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Driver Fatally Shot, 3 Wounded at School Bus Depot in San Jose

Violence: Police arrest woman after she is restrained by a colleague. No students are involved.


A school bus driver in San Jose allegedly shot and killed a colleague before dawn Monday and wounded three others before another worker restrained her.

The shooting, which occurred as drivers prepared to start their routes, left workers shocked and searching for an explanation of an eruption of violence that none of them saw coming.

Police booked Cathline Repunte, 36, on murder and assault charges shortly after the 6 a.m. shooting at Laidlaw Transit Services' bus maintenance yard, which serves the San Jose Unified School District. The yard is not on a school campus and no students were involved.

The shooting shut down the bus maintenance yard. Dozens of buses were kept behind police tape, leaving about 2,000 children marooned at stops on the first day of school after spring break. Buses from neighboring districts filled in during the morning and afternoon runs, school officials said.

Police did not identify the victims. One, 48-year-old man who was a driver and trainer at the facility, died of a gunshot wound to the upper torso.

Two wounded female drivers were found by police huddled in a barricaded office at the bus yard's headquarters, while a third wounded woman hid in another room. They are expected to survive, police said.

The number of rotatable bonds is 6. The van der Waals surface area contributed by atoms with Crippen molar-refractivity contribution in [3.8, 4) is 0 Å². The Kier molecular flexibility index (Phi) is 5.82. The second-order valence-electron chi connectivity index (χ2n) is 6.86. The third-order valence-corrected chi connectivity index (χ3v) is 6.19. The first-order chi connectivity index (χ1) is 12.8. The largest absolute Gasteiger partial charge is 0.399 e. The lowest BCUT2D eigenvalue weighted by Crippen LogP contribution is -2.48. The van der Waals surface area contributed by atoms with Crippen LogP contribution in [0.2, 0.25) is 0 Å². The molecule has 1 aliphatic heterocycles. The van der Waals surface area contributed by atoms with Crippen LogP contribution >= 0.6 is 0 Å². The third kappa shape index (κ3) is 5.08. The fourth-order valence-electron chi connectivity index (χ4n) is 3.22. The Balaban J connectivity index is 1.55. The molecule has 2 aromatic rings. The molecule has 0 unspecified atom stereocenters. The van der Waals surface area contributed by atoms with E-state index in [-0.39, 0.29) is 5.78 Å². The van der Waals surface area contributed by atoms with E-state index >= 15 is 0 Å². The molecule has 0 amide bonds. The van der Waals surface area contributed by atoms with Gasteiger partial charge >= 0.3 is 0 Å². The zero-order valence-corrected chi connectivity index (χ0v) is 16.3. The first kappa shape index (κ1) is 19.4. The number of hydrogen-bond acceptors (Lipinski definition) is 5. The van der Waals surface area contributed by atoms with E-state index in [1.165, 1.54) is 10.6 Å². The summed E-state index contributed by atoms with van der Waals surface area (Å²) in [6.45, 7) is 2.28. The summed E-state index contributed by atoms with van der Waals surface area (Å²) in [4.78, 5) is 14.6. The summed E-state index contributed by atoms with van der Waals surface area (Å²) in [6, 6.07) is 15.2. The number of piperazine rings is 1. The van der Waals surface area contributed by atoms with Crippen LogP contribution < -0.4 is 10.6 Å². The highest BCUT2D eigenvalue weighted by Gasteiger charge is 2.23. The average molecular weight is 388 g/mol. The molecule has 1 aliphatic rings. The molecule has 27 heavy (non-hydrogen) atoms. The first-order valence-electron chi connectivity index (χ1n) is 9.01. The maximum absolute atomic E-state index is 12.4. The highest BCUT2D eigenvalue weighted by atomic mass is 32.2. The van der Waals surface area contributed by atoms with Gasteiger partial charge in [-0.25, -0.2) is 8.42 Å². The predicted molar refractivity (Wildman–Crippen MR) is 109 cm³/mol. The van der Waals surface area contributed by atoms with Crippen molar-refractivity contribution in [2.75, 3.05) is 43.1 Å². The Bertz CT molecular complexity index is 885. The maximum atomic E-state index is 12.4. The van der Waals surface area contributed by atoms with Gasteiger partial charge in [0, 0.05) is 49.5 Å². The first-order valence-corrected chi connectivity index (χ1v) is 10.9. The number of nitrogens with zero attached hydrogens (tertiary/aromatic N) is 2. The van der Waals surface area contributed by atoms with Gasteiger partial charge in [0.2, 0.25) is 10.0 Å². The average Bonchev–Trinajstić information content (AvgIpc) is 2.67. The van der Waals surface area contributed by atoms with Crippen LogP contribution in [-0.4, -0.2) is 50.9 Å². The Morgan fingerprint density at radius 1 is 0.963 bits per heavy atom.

Officer Rubens Dalaison, a San Jose police spokesman, said the toll could have been higher if not for Gregory Allan Lee, a driver who talked the assailant into dropping a handgun and then restrained her before she could flee.

"He's pretty much considered a hero," Dalaison said. "He was able to disarm her and detain her long enough to let officers get there and get handcuffs on her."

Police arrested Repunte without incident. They found several unused cartridges in her pockets.

Witnesses said Laidlaw employees streamed from the yard after hearing the pop of more than a dozen rounds of gunfire. Police dispatchers reportedly heard gunfire in the background as they received telephone calls about the shooting.

About 30 employees were at the bus yard at the time of the shooting. They were placed on a yellow school bus and taken to San Jose police headquarters for questioning after the shooting.

Laidlaw employees described Repunte as quiet and hard-working. A native of the Philippines, she had a reputation as being strict with the children who rode her bus. Repunte had been with the company since April 1995. Employees said Repunte kept to herself, had little contact with fellow drivers and usually headed out on her route shortly after arriving at work.

A company spokesman said there had been no public confrontations or other problems to foreshadow the gunfire.

"We're devastated. This caught us totally by surprise," said Ronn English, Laidlaw human resources director. "We didn't have any indication whatsoever that something would happen at this facility or with this employee."

English said Laidlaw, which operates buses worldwide, has never experienced so grave a case of workplace violence at any of its operations.

"This is one of those things you read about," he said. "You don't anticipate it happening where you work."

Grief counselors spent time Monday with drivers who witnessed the slaying. Some were planning to get back behind the wheel today, but others were still too shaken, English said. "We'll take it one day at a time."

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